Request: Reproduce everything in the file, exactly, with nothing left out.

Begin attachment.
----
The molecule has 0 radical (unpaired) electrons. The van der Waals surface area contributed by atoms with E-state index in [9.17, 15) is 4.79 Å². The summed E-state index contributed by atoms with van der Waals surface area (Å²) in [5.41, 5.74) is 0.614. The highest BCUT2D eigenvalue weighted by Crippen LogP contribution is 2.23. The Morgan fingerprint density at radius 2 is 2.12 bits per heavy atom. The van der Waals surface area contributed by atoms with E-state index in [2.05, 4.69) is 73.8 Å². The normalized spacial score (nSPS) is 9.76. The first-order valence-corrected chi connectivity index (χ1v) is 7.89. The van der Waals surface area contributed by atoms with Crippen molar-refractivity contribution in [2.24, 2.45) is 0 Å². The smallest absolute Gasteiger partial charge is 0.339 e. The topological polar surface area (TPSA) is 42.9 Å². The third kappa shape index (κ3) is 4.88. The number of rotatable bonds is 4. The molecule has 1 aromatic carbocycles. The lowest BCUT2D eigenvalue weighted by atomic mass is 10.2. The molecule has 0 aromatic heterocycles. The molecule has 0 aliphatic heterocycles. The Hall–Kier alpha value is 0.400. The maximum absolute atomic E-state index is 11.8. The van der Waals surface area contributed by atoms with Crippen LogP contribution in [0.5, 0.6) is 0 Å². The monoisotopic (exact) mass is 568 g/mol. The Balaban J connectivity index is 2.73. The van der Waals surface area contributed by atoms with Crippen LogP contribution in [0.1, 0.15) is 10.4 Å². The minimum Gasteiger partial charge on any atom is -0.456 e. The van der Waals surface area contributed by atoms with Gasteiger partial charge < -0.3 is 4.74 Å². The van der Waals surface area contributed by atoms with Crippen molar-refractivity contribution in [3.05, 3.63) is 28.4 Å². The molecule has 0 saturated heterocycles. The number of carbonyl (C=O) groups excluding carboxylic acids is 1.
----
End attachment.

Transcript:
The molecule has 0 radical (unpaired) electrons. The van der Waals surface area contributed by atoms with E-state index in [9.17, 15) is 4.79 Å². The summed E-state index contributed by atoms with van der Waals surface area (Å²) in [5.41, 5.74) is 0.614. The highest BCUT2D eigenvalue weighted by Crippen LogP contribution is 2.23. The Morgan fingerprint density at radius 2 is 2.12 bits per heavy atom. The van der Waals surface area contributed by atoms with E-state index in [2.05, 4.69) is 73.8 Å². The normalized spacial score (nSPS) is 9.76. The first-order valence-corrected chi connectivity index (χ1v) is 7.89. The van der Waals surface area contributed by atoms with Crippen molar-refractivity contribution in [2.24, 2.45) is 0 Å². The smallest absolute Gasteiger partial charge is 0.339 e. The topological polar surface area (TPSA) is 42.9 Å². The third kappa shape index (κ3) is 4.88. The number of rotatable bonds is 4. The molecule has 1 aromatic carbocycles. The lowest BCUT2D eigenvalue weighted by atomic mass is 10.2. The molecule has 0 aromatic heterocycles. The molecule has 0 aliphatic heterocycles. The Hall–Kier alpha value is 0.400. The maximum absolute atomic E-state index is 11.8. The van der Waals surface area contributed by atoms with Crippen LogP contribution in [0.5, 0.6) is 0 Å². The monoisotopic (exact) mass is 568 g/mol. The Balaban J connectivity index is 2.73. The van der Waals surface area contributed by atoms with Crippen LogP contribution in [0.1, 0.15) is 10.4 Å². The minimum Gasteiger partial charge on any atom is -0.456 e. The van der Waals surface area contributed by atoms with Gasteiger partial charge < -0.3 is 4.74 Å². The van der Waals surface area contributed by atoms with Crippen molar-refractivity contribution in [3.05, 3.63) is 28.4 Å². The molecule has 0 saturated heterocycles. The number of carbonyl (C=O) groups excluding carboxylic acids is 1.